What if we could do more than share links, but categorized and searchable links through social bookmarking? Like with Deligoo or Simpy? And people could enter that breast cancer library through anyone’s blog widget? That’s what I’d like to do. So if you’re a programmer and this scratches an itch for you too, say hello. Or if this is already out there and I’m just in the dark, hey really say hello.

So until people are sharing their resources, not a lot of cross-pollination is going on and websites decay from inactivity and bees go hungry. That’s the theory anyway. I say let’s do more than fill our baskets, let’s share them.

Click on the image to see it full size.

How to vote for breast cancer

I’ve made a mashup project for my phd breast cancer work and need votes to get it built by a group of geeks who feel democratic.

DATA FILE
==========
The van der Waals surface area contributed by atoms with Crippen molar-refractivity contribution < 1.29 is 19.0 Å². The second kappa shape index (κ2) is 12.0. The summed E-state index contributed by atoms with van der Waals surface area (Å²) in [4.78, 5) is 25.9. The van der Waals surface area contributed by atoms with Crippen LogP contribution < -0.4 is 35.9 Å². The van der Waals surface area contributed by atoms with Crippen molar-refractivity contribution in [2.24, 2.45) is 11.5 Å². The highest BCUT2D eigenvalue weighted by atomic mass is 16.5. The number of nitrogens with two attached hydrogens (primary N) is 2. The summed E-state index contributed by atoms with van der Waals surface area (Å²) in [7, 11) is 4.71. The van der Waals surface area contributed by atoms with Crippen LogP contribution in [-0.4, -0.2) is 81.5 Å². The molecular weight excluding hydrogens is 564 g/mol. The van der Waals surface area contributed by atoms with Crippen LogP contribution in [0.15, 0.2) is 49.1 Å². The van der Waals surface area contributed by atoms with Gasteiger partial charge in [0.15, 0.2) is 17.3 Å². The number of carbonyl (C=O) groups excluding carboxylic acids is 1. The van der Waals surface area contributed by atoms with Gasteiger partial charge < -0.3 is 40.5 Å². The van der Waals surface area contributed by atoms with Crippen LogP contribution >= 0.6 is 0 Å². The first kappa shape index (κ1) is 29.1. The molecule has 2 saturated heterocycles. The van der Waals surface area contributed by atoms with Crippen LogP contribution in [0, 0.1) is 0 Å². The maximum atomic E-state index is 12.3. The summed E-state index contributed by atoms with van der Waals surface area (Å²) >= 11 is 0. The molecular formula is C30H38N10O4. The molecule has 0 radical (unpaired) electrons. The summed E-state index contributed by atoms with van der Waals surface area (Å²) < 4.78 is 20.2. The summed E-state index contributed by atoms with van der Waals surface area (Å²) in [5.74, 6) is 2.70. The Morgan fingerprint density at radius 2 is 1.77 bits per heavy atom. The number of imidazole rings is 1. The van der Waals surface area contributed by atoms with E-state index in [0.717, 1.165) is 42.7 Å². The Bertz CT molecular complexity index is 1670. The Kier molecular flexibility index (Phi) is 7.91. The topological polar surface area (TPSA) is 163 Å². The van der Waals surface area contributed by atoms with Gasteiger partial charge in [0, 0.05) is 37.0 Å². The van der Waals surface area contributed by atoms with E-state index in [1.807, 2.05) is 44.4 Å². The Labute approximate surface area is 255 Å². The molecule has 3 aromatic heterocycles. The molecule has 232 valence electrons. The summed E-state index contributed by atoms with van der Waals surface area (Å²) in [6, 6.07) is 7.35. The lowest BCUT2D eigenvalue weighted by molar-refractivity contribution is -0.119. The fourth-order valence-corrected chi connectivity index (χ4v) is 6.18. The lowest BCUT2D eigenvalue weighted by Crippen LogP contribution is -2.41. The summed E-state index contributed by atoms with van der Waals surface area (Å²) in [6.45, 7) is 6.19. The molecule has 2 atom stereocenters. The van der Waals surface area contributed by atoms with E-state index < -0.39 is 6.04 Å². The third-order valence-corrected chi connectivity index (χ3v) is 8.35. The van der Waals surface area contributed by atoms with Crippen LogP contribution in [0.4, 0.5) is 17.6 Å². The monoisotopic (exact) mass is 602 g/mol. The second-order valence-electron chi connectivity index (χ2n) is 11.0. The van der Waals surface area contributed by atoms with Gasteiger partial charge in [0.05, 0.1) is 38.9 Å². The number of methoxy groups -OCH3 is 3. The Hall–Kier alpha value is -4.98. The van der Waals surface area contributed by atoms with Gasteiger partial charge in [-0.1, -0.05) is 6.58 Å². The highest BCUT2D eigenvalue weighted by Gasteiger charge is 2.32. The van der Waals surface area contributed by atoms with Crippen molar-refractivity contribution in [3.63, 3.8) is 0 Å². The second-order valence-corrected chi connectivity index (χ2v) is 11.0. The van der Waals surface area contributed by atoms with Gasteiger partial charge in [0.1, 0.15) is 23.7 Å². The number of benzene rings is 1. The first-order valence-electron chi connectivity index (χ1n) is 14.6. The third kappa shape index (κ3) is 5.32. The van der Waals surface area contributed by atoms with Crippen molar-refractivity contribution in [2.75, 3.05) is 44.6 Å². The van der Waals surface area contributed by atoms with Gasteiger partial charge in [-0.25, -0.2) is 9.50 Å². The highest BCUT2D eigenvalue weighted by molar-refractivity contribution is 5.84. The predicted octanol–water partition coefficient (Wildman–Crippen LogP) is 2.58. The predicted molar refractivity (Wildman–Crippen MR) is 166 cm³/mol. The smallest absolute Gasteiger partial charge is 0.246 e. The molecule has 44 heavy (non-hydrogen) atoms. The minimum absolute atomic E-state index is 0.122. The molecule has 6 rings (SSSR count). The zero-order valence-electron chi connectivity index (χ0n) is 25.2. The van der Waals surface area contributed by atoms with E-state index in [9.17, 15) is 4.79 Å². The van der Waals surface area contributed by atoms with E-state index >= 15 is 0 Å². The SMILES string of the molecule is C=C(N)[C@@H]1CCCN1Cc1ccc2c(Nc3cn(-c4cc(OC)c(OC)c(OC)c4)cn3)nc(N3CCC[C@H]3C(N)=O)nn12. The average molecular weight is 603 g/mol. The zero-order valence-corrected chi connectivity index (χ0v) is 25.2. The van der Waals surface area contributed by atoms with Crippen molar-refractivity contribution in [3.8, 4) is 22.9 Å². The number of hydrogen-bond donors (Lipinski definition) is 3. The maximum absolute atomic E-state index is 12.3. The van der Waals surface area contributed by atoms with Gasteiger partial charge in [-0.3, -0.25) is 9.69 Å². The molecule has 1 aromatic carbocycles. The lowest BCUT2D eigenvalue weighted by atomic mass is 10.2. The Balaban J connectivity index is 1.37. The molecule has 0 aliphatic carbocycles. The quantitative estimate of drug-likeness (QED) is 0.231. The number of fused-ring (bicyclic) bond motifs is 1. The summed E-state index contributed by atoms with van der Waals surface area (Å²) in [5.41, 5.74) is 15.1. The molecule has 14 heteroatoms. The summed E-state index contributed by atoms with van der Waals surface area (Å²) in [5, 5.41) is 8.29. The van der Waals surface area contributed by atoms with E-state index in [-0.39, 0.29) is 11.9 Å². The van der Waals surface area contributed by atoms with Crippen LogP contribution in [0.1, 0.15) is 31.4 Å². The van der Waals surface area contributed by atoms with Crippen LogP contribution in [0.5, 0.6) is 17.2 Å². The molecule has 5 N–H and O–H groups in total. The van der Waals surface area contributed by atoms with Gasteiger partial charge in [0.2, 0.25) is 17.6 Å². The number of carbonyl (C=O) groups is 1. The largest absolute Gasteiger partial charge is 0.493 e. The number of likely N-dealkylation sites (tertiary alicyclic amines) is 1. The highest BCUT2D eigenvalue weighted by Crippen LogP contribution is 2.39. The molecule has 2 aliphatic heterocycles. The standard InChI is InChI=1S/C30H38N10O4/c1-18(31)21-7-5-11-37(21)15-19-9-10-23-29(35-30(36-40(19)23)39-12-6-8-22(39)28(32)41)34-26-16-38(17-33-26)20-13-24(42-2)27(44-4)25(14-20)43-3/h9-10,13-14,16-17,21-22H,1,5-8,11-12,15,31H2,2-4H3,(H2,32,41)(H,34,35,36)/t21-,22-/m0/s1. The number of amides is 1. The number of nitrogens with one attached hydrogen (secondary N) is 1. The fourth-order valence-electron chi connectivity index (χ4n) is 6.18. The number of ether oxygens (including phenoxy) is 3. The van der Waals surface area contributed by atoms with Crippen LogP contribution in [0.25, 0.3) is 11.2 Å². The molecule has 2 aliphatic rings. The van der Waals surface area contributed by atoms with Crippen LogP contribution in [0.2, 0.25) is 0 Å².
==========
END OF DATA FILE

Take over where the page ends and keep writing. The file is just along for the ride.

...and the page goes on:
If you have 5 minutes to spend, I’d really appreciate it if you could take the time to vote for it before Friday afternoon, here’s the details:

Ok. Let’s rock the vote!

1. Please register and log in to the NetSquared site by Thursday, and pick a user name for a new account. They will email you a password. (don’t worry, they won’t spam you, these guys are good guys)
2. Registration has been automated for the duration of the voting process. If you did not receive a confirmation email, please check your junk mail.
3. Click the Projects link to review project proposals.
4. Click on my Worldwide Breast Cancer Map project in the list and click “add project to ballot” at the top of my project page.
5. You must choose at least 5 (and up to 10) of your favorite projects.
6. You may only vote once for a project.
7. Once you have chosen the 5 projects you want to vote for, please review your selection.